Instead, Blagojevich ended up operating in the grand tradition of Illinois politics. When then senator Barack Obama was elected president, Blagojevich essentially tried to auction off the Senate seat he was charged with filling–providing a wiretapped quote more memorable than his 2002 call for idealism: “I’ve got this thing and it’s f**king golden. And I;m just not giving it up for f**king nothing.”
Blagojevich became the fourth of Illinois’s last seven governors to land in prison, and the cynicism continues with good reason.”
5. “Taking a problem head on is better than hiding from it, even when it hurts. Not doing the right thing because it’s too hard or too uncomfortable is not acceptable. Not today, and not ever.” – Jon Corzine, July 4, 2006
“Jon Corzine was a former Goldman Sachs CEO who, after a 1999 battle with future Treasury secretary Henry Paulson cost him his kingdom, went on to serve as governor of New Jersey from 2006 to 2010. After losing his re-election bid to Chris Christie, Corzine took over as CEO MF Global–and in 2011, after a series of futures bets made at Corzine’s behest soured, he led the company to a spot on the list of the ten largest bankruptcies in U.S. history.
But the company didn’t deal with its insolvency head on. Rather, it dipped into customer funds to pay off creditors. The customers didn’t think it was the right thing, and they didn’t think it was acceptable.
In April 2013, the company’s bankruptcy trustee sued Corzine, accusing him of leading the company on a risky path of doom. The case is pending.”
6. “We choose hope over despair, possibilities over problems, optimism over cynicism. We choose to do what’s right even when those around us say, ‘You can’t do that.’” — John Edwards, speech at the Democratic National Convention, July 28, 2004
“John Edwards rose from poverty to build a career as a wildly successful ambulance-chasing attorney and then parlayed the same sleazy charisma that had helped him win over juries into a political career that culminated with a presidential bid during the 2008 election.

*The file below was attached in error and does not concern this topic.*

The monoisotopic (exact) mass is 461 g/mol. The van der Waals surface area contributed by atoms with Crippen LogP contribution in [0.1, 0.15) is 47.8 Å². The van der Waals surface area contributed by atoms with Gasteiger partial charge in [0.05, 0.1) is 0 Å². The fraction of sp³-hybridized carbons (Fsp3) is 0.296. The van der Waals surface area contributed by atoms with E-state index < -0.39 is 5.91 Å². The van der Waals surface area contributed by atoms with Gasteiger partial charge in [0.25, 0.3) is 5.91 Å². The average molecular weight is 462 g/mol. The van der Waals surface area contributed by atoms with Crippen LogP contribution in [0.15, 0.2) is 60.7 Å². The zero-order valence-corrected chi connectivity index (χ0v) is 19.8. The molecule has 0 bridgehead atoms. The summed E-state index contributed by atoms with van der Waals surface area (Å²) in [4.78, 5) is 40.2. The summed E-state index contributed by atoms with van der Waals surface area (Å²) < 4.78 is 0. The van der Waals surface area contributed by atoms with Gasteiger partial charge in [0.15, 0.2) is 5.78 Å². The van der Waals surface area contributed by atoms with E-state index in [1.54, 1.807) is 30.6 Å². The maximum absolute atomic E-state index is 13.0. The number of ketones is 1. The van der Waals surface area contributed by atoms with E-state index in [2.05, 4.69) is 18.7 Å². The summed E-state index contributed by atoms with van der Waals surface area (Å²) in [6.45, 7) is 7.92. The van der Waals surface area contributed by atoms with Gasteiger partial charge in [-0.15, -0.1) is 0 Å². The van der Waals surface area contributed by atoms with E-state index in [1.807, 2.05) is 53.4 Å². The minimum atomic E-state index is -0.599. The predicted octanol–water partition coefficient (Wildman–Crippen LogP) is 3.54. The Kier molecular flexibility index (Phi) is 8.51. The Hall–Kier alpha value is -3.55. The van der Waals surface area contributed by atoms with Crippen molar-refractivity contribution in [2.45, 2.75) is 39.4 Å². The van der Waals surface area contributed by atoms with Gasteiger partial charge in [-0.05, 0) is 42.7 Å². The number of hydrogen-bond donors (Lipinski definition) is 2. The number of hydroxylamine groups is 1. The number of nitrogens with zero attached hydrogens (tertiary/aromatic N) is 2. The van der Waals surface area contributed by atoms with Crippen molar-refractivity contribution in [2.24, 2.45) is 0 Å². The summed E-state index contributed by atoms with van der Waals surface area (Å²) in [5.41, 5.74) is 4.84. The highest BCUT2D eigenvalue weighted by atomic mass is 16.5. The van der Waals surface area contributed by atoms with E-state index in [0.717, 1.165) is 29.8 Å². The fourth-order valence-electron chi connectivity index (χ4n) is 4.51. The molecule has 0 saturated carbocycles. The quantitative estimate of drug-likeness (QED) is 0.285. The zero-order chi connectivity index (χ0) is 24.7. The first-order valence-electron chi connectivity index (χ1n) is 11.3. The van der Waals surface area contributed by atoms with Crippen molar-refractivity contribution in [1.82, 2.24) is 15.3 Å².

The small-town-family-man image came crumbling down when it was revealed, initially by the National Enquirer in 2007, that he had fathered a child with Rielle Hunter, a campaign worker, while his wife was battling cancer. A sex tape surfaced, followed by another campaign worker who, to cover for Edwards, claimed to have been the father. Edwards was eventually indicted, tried, and found not guilty on charges that he’d misused campaign funds to cover up the affair.
Publicly, he blamed his abandonment of his faith and ethics on that most twenty-first century of maladies: self-love. “In the course of several campaigns,” he said, “I started to believe that I was special and became increasingly egocentric and narcissistic.”
These days, Edwards lives in something resembling seclusion with no apparent future in public life. But he isn’t ruling it out: “I don’t think God’s through with me,” he said in 2012. “I really believe he thinks there’s still some good things I can do.” It seems likely that the public will choose hope and possibilities over Edward’s despair and problems.”
7. “Selflessness is the greatest asset an individual can have in a time of crisis….The very fact that the crisis is bigger than the man himself takes his mind off his own problems. The natural symptoms of stress in a period of crisis do not become self-destructive as a result of his worry about himself but, on the other hand, become positive forces for creative action.” — Richard Nixon, “Six Crises“
“In 1962, John F. Kennedy was riding high on the sucess of his book Profiles in Courage, and California gubernatorial candidate Richard Nixon decided he wanted a piece of his publishing success. So he published Six Crises he’d faced in his career–and how he’d overcome them and what he’d learned from them.
In later years, the joke was that the book should have been published in loose-leaf so that readers could add updates on each new crisis. Nevertheless: Nixon preached the notion that, when directed at problems larger than an individual, stress could be a catalyst for accomplishment rather than self-destructiveness.
As president, Nixon’s inability to focus on issues larger than himself led to his downfall–and his paranoia about perceived enemies led to self-destructive conduct that forced his resignation and undermined a career and legacy that had been otherwise successful on many of the more selfless issues Nixon confronted: environmental destruction, civil rights, and Sino-American relations.”